Margot Tohn '86, Peter Bronski '01
Margot Tohn '86
In the nine years she lived in Australia after graduation, Margot Tohn worked as a cow-girl, got an MBA, and helped manage a bank's sponsorship of the Sydney Olympics. Since returning to New York City, she has embraced another challenging field: parking.
Tohn is the author and publisher of Park It! NYC Complete Guide to Parking Garages, now in its third edition. Organized by neighborhood, the guide features maps, hours, rates, and specials for all 1,093 parking garages in Manhattan. "Parking is one of those things that New Yorkers love to complain about," says Tohn, a linguistics major on the Hill. "And they're right to complain. You can't find it on the street, and it's too expensive when you do find a garage." So Tohn came up with the idea for the 376-page guide, which includes information about tipping and safety. "I couldn't find parking one day, and I thought, God, there's got to be a book," she says. "I couldn't find one, so I asked myself, How hard could it be?'"
The answer, it turns out, is "very." Among the hurdles of self-publishing a parking guidebook are spending more than 100 hours in the car doing research, plus overseeing layout and design, finding a printer, and convincing stores to carry the finished product. (It's available on Amazon.com and in Barnes & Noble stores in the New York metro area, among other retailers.) Eventually, Tohn plans to offer an online edition and print guides for other cities. In the meantime, she says she's happy with the project's success. "I come from a family of entrepreneurs," she says, "so I think it was my time."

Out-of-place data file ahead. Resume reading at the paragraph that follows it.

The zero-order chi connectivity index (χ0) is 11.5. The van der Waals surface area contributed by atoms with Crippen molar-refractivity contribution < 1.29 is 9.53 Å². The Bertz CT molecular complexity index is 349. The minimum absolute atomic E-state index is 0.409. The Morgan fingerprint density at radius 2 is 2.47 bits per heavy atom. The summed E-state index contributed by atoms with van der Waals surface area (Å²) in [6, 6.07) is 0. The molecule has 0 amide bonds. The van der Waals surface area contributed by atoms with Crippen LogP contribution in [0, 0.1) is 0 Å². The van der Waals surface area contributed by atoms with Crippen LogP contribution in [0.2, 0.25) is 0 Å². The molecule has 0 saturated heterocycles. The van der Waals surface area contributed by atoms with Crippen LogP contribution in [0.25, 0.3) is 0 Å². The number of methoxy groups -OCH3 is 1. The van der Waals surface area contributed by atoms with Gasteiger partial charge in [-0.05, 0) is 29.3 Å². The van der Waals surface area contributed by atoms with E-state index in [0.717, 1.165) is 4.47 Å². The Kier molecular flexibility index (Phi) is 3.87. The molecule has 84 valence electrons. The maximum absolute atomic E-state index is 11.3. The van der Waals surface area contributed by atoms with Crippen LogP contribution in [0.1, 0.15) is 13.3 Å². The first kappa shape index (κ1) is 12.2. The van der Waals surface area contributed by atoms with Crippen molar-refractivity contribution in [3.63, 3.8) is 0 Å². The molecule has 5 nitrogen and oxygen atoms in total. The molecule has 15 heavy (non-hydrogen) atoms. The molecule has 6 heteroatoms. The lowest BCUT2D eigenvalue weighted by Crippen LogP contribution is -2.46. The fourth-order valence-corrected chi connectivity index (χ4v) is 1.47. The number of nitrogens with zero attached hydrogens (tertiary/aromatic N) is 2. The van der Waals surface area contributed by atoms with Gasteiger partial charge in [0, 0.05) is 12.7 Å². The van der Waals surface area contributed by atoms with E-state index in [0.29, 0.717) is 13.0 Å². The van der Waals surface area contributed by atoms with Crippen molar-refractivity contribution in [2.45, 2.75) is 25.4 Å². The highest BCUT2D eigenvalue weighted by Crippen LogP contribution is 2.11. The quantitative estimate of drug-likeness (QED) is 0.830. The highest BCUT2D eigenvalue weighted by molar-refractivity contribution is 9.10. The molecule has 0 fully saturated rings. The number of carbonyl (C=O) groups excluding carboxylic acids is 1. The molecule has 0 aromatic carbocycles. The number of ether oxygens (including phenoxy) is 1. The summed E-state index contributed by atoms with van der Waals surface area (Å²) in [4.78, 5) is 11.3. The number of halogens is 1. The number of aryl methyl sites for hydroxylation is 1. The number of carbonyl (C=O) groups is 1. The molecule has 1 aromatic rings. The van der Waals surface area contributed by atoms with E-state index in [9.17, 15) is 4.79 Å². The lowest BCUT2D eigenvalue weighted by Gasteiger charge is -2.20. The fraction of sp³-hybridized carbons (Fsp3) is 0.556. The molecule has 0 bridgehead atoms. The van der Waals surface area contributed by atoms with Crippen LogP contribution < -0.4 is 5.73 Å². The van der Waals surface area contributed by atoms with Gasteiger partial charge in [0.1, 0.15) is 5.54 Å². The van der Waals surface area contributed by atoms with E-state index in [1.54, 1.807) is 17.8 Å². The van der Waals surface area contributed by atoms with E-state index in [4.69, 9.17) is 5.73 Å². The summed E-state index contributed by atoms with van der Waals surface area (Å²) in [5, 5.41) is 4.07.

— Ian Holliday
Peter Bronski '01
Rock climbing, snowkiting, and whitewater rafting would be adventures for the average person—but for Peter Bronski, it's just another day at the office. The Colorado-based writer has combined personal and professional pleasures in a series of books about outdoor pursuits. His most recent is Powder Ghost Towns, a guide to backcountry skiing at abandoned resorts throughout the state. Other works include an Adirondack Mountain survival guide, a magazine article on his (failed) attempts at bull-riding, and an upcoming novel about storm-chasers. "There is so much diversity out there, and one should embrace it to its fullest," he says. "I try to do that, and to share it through my writing."
Bronski calculates that he spent two years and drove more than 7,000 miles in his quest to rediscover lost ski areas for Powder Ghost Towns. Other assignments have had him climbing mountains in the Andes and the Swiss Alps, gliding a sailplane over Vermont's Mount Mansfield, and competing in off-road triathlons. And though he and his wife, Kelli Terry Bronski '01, recently welcomed daughter Marin Concetta, he says that parenthood won't slow him down. "We'll bring her, without a doubt," he says. "Once she gets a little older and can handle it, she'll be out there."
— Zak Failla